I was born in Montevideo, Uruguay to American parents. My father was working for DuPont as a sales manager for the Dyes and Chemicals division for South America. I lived there with my older brother and mother. I have vague memories of the large home we lived in. Montevideo is the capital of Uruguay and is situated on the southern coastline. I believe our home was very near the ocean.
My mother passed away when I was four and a half years old. When my father informed DuPont, they immediately recalled him to the company’s headquarters, which, as the time, were in Wilmington, Delaware not far from the Brandywine River. It on that river that DuPont had manufactured its gunpowder during the 19th century.
I remember the day my father took us to the airport just outside the city limits for our flight to America. It was 1954, before the age of jets, and we were to take a TWA flight to New York. I stood with my brother and father at the ground level gate as we waited to board our flight. I looked through the chain link fence to our plane. It was one of the most beautiful things I as a young boy had ever seen. I distinctly remember the tail end of the plane had three fins. I would discover years later, we were flying a Lockheed Constellation to New York.
I have few memories of the flight itself. It was the first time I had ever flown on a plane, but if I had fear of flying, I think I would have remembered. However, I do remember when we flew over New York City to land at LaGuardia Airport. What a sight! The Empire State Building looked amazing to a young boy of my age. The pilot brought the Constellation in for a very smooth landing.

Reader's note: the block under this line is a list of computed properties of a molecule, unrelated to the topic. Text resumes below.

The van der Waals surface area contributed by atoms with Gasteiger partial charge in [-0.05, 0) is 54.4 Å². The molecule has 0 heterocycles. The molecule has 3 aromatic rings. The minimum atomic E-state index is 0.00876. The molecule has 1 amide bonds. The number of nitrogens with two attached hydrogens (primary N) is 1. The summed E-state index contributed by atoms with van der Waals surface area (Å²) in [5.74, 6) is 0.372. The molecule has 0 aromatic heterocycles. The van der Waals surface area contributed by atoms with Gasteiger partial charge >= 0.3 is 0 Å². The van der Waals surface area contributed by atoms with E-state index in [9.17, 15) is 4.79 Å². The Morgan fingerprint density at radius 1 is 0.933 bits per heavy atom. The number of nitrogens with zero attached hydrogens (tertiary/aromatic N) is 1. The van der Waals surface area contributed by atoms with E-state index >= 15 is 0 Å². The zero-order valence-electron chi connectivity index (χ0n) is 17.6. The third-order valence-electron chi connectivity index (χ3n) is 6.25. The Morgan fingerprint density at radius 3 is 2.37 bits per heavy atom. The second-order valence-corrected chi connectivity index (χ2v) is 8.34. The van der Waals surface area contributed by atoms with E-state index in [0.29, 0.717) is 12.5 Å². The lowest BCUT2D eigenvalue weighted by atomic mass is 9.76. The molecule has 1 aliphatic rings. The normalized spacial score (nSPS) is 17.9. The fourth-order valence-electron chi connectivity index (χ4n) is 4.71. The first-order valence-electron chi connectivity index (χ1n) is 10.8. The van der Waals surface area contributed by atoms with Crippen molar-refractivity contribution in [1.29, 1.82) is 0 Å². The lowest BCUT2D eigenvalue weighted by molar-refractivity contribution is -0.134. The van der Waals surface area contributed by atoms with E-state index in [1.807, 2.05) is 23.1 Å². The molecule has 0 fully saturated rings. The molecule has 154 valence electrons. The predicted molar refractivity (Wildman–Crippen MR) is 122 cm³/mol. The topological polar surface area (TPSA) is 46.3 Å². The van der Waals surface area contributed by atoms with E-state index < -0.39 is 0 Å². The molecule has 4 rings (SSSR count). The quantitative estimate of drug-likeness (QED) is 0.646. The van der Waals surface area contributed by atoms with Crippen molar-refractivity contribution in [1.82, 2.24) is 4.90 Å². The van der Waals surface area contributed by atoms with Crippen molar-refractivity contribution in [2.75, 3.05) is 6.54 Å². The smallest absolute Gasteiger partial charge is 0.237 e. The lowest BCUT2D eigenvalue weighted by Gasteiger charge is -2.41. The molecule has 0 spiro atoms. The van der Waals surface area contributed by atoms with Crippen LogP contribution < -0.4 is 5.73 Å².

After staying in a hotel in Manhattan for the night, the following day, my father and brother took a cab to a train station, which then took us to Wilmington, Delaware. Years later when I was attending Pratt Institute in Brooklyn, New York, I would take the same train line to go home for Christmas vacation. I enjoyed growing up in Wilmington and had fond memories of my youth.
My father remarried in 1955 to Helen Wilkinson. He had met her shortly after his time at DuPont in Wilmington, and she was a wonderful mother to me and my brother. We were joined with a sister some years later. My step mother was my advocate when my father would say No to those times when I had to ask for permission. Where my father was from the Land of No, my mother was from the Land of Yes.
Yes is the most beautiful word in the English language.
Anthony Young ©Personal Spaceflight Advisors LLC
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